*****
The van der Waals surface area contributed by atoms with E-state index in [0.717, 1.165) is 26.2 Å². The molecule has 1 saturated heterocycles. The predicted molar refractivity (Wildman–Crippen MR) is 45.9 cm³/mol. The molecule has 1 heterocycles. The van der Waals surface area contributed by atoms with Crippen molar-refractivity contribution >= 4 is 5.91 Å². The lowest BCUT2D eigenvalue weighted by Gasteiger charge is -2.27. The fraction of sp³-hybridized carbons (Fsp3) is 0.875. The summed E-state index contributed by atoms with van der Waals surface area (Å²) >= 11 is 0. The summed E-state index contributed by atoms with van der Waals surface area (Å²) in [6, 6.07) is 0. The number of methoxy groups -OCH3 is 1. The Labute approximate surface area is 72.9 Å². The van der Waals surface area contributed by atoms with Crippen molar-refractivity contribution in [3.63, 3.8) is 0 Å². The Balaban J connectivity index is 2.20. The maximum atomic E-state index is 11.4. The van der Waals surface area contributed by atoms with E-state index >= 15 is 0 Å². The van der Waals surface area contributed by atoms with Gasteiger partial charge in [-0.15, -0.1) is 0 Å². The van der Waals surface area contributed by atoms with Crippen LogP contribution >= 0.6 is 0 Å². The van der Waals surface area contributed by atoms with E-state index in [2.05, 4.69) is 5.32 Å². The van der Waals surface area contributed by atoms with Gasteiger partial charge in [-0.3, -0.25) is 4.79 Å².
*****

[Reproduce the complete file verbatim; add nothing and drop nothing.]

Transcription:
The van der Waals surface area contributed by atoms with E-state index in [0.717, 1.165) is 26.2 Å². The molecule has 1 saturated heterocycles. The predicted molar refractivity (Wildman–Crippen MR) is 45.9 cm³/mol. The molecule has 1 heterocycles. The van der Waals surface area contributed by atoms with Crippen molar-refractivity contribution >= 4 is 5.91 Å². The lowest BCUT2D eigenvalue weighted by Gasteiger charge is -2.27. The fraction of sp³-hybridized carbons (Fsp3) is 0.875. The summed E-state index contributed by atoms with van der Waals surface area (Å²) >= 11 is 0. The summed E-state index contributed by atoms with van der Waals surface area (Å²) in [6, 6.07) is 0. The number of methoxy groups -OCH3 is 1. The Labute approximate surface area is 72.9 Å². The van der Waals surface area contributed by atoms with Crippen molar-refractivity contribution in [3.63, 3.8) is 0 Å². The Balaban J connectivity index is 2.20. The maximum atomic E-state index is 11.4. The van der Waals surface area contributed by atoms with E-state index >= 15 is 0 Å². The van der Waals surface area contributed by atoms with Gasteiger partial charge in [-0.15, -0.1) is 0 Å². The van der Waals surface area contributed by atoms with Crippen LogP contribution >= 0.6 is 0 Å². The van der Waals surface area contributed by atoms with E-state index in [2.05, 4.69) is 5.32 Å². The van der Waals surface area contributed by atoms with Gasteiger partial charge in [-0.3, -0.25) is 4.79 Å².